Abstract 514: Endothelial Cell-Specific Molecule 1 or Endocan Is Required for Postnatal Cardiac Function
Introduction: Endothelial specific molecule 1 (ESM1) or Endocan is an endothelial secreted dermatan sulphate proteoglycan whose function remains elusive. ESM-1 is detected at a level of approximately 1 ng/ml in the plasma of healthy individuals and is significantly elevated in diseased states like cancer and sepsis. ESM1 expression in vivo is limited while its expression is up regulated in tumor neovessels. However there have been no in vivo studies of ESM1 function to date.
Objective: The aim of this study was to understand the function of ESM1 in vivo using a global ESM1 knockout (KO) mouse model.
Methods and results: ESM1 KO mice were generated by deleting the exon 1 containing the coding region of the mouse gene. Mice were backcrossed in C57BL/6 background for more than 10 generations. Targeted deletion of ESM1 was confirmed by real time quantitative RT-PCR (qRT-PCR). Analysis of ESM1 KO embryos and yolk sac at different time points (E12.5, E15.5) showed normal vasculature compared to WT controls. ESM1 KO mice were born at the normal mendelian but they showed 50% perinatal mortality by postnatal day 3 (P3). Pathological analysis of mice that died at P2 revealed dilated atria engorged with blood and thrombi indicative of possible defect in cardiac contractility. Pulmonary congestion was also observed indicative of possible cardiac failure. Fetal genes associated with cardiac stress response including atrial natriuretic peptide (Nppa), brain natriuretic pepetide (Nppb) and beta-myosin heavy chain (Myh7) were significantly up regulated in ESM1 KO postnatal (P2) hearts compared to controls.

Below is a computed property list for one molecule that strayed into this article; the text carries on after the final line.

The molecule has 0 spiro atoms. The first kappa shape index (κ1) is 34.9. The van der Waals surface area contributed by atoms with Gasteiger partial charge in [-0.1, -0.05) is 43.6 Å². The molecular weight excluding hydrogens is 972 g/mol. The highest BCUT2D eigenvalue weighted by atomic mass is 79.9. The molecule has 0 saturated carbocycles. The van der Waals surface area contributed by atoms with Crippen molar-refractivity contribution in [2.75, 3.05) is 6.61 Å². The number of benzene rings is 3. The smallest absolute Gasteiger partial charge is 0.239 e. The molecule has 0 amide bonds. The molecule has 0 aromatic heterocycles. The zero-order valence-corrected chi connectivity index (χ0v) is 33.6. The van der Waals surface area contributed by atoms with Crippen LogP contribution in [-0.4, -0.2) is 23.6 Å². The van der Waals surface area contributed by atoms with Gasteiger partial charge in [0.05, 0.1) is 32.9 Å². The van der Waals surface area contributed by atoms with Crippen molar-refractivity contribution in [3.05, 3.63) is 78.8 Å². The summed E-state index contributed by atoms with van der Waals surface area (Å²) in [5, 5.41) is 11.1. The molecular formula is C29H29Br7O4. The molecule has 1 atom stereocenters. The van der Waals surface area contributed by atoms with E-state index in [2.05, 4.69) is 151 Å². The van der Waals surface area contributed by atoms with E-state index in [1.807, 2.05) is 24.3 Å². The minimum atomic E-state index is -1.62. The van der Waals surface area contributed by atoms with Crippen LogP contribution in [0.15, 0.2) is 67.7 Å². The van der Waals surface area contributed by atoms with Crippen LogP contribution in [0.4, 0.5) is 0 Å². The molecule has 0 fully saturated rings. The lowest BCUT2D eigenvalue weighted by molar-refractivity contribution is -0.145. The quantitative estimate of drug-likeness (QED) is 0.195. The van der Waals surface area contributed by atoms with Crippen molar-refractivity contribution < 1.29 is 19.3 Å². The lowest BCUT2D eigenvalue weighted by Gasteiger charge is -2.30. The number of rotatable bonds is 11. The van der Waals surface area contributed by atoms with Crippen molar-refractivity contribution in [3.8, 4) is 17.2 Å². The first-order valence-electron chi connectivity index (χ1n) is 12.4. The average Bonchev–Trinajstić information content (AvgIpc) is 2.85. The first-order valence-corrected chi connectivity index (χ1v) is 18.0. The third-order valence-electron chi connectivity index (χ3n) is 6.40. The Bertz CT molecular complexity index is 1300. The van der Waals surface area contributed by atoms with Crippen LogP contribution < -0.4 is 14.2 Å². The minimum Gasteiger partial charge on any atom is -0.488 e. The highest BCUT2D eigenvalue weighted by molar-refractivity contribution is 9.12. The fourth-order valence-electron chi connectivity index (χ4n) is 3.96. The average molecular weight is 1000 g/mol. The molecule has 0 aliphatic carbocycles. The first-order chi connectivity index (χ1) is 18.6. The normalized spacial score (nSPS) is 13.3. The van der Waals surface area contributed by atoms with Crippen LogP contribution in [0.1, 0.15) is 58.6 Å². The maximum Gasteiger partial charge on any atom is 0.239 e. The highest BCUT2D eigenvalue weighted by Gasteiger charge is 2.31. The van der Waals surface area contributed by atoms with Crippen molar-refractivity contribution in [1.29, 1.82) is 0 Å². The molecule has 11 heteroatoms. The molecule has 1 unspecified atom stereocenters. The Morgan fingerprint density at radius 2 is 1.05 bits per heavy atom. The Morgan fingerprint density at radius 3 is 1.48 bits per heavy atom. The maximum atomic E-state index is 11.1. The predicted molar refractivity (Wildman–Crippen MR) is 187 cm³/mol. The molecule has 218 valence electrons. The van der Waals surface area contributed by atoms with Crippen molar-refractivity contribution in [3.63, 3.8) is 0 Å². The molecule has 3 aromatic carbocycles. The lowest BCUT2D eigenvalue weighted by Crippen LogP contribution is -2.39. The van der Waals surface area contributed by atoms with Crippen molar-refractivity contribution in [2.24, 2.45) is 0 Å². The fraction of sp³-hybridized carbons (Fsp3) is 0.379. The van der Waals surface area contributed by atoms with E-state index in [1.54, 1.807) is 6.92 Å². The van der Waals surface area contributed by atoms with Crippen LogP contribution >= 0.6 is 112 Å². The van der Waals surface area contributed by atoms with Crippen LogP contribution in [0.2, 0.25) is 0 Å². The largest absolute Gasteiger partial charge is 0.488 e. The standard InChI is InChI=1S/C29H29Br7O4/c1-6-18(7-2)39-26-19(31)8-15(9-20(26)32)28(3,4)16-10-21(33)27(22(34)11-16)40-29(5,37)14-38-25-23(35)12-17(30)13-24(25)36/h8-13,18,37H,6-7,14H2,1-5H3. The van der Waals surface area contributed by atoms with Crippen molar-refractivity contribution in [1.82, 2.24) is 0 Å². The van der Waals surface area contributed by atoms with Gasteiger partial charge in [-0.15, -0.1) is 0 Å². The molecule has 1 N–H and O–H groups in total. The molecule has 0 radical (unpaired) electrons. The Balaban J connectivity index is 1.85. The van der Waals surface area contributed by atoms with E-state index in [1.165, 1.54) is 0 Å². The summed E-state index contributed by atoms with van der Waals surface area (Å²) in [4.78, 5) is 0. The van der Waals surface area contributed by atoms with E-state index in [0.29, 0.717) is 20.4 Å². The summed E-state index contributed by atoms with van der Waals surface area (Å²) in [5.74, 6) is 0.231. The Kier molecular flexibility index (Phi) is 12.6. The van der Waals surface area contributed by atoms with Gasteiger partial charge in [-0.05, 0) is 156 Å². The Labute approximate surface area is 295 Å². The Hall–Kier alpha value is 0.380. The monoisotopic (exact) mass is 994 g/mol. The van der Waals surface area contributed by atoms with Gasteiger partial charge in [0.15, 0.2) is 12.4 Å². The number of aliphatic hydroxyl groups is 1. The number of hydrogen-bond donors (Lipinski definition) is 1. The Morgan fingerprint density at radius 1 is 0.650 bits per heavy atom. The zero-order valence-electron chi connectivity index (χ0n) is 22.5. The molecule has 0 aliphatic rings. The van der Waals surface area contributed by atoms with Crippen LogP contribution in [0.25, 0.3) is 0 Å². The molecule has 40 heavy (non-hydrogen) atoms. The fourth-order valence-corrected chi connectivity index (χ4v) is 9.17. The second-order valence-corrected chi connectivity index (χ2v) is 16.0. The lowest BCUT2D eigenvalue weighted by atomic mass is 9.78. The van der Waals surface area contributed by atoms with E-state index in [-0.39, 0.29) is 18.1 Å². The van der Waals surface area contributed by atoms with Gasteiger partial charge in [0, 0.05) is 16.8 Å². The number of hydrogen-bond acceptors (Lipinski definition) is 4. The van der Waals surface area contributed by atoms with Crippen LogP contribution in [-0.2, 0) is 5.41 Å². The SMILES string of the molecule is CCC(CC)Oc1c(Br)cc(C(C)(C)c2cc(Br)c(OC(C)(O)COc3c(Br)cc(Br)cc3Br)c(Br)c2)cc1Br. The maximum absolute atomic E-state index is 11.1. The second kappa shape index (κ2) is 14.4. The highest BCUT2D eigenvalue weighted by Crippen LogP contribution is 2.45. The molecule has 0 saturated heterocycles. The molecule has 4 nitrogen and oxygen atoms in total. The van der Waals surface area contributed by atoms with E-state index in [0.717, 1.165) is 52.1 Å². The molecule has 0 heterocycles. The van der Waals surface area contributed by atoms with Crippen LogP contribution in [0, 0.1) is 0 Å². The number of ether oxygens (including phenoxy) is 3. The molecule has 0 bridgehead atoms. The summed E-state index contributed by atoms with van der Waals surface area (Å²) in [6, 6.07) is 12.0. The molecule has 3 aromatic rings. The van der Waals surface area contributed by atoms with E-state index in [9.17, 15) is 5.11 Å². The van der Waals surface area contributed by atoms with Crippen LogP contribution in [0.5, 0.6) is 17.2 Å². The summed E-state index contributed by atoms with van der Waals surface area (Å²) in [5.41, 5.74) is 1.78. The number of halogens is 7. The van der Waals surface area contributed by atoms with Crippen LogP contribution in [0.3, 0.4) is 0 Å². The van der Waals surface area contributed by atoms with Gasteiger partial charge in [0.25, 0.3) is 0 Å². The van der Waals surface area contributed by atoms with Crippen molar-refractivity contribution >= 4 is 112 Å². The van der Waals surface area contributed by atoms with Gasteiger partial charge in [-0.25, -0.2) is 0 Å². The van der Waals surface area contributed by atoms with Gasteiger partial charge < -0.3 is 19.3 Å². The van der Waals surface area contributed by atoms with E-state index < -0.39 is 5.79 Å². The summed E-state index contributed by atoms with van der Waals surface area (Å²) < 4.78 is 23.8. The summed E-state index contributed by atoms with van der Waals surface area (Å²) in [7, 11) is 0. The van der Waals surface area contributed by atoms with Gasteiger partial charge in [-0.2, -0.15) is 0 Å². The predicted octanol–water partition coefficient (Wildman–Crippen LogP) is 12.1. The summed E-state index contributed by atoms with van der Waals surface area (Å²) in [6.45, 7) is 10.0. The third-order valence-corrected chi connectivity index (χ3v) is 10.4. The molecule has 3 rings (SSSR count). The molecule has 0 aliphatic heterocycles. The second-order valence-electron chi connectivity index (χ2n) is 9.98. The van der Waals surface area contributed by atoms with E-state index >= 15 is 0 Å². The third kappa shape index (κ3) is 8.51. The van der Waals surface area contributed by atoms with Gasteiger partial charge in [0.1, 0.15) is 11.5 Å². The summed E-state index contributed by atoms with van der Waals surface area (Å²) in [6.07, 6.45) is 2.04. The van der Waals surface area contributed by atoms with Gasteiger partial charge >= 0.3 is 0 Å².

Conclusion: Our findings demonstrate for the first time that ESM1 is required for postnatal cardiac function. Future studies are aimed at understanding the mechanisms leading to impaired cardiac function in ESM1 KO mice.
- © 2012 by American Heart Association, Inc.